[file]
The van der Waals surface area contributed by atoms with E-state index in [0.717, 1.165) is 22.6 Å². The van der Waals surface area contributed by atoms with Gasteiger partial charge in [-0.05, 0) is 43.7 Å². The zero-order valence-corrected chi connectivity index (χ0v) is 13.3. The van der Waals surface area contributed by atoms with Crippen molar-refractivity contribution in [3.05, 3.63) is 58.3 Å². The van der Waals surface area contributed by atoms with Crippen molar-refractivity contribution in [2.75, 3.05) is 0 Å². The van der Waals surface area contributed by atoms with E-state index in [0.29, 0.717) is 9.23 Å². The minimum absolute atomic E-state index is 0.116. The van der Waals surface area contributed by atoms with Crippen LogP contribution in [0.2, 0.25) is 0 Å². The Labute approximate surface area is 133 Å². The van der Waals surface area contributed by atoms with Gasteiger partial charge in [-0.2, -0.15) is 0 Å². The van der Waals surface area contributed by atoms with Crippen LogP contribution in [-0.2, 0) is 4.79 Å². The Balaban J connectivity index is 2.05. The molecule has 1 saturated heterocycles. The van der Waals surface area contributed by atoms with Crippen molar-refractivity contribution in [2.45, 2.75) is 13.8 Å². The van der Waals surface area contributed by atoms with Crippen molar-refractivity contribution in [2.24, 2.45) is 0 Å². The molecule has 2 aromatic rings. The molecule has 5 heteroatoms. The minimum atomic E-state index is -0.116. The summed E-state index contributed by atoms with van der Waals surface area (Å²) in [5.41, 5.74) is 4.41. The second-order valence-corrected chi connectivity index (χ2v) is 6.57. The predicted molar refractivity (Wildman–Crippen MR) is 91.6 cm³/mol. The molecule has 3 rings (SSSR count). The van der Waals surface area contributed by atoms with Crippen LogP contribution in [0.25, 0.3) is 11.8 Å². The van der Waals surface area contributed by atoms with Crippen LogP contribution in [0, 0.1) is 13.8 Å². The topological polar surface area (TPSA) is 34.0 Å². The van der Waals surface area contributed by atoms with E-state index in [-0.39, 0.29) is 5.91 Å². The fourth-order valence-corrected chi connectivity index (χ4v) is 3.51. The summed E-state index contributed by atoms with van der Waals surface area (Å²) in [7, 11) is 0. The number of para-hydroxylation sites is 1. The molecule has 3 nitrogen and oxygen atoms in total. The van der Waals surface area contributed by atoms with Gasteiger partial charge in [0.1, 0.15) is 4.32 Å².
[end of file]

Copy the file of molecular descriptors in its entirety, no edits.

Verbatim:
The van der Waals surface area contributed by atoms with E-state index in [0.717, 1.165) is 22.6 Å². The van der Waals surface area contributed by atoms with Gasteiger partial charge in [-0.05, 0) is 43.7 Å². The zero-order valence-corrected chi connectivity index (χ0v) is 13.3. The van der Waals surface area contributed by atoms with Crippen molar-refractivity contribution in [3.05, 3.63) is 58.3 Å². The van der Waals surface area contributed by atoms with Crippen molar-refractivity contribution in [2.75, 3.05) is 0 Å². The van der Waals surface area contributed by atoms with E-state index in [0.29, 0.717) is 9.23 Å². The minimum absolute atomic E-state index is 0.116. The van der Waals surface area contributed by atoms with Crippen LogP contribution in [0.2, 0.25) is 0 Å². The Labute approximate surface area is 133 Å². The van der Waals surface area contributed by atoms with Gasteiger partial charge in [-0.2, -0.15) is 0 Å². The van der Waals surface area contributed by atoms with Crippen LogP contribution in [-0.2, 0) is 4.79 Å². The Balaban J connectivity index is 2.05. The molecule has 1 saturated heterocycles. The van der Waals surface area contributed by atoms with Crippen molar-refractivity contribution in [2.45, 2.75) is 13.8 Å². The van der Waals surface area contributed by atoms with Crippen molar-refractivity contribution in [2.24, 2.45) is 0 Å². The molecule has 2 aromatic rings. The molecule has 5 heteroatoms. The minimum atomic E-state index is -0.116. The summed E-state index contributed by atoms with van der Waals surface area (Å²) in [5.41, 5.74) is 4.41. The second-order valence-corrected chi connectivity index (χ2v) is 6.57. The predicted molar refractivity (Wildman–Crippen MR) is 91.6 cm³/mol. The molecule has 3 rings (SSSR count). The van der Waals surface area contributed by atoms with Crippen LogP contribution in [0.25, 0.3) is 11.8 Å². The van der Waals surface area contributed by atoms with Crippen LogP contribution in [0, 0.1) is 13.8 Å². The topological polar surface area (TPSA) is 34.0 Å². The van der Waals surface area contributed by atoms with E-state index in [-0.39, 0.29) is 5.91 Å². The fourth-order valence-corrected chi connectivity index (χ4v) is 3.51. The summed E-state index contributed by atoms with van der Waals surface area (Å²) in [7, 11) is 0. The number of para-hydroxylation sites is 1. The molecule has 3 nitrogen and oxygen atoms in total. The van der Waals surface area contributed by atoms with Gasteiger partial charge in [0.1, 0.15) is 4.32 Å².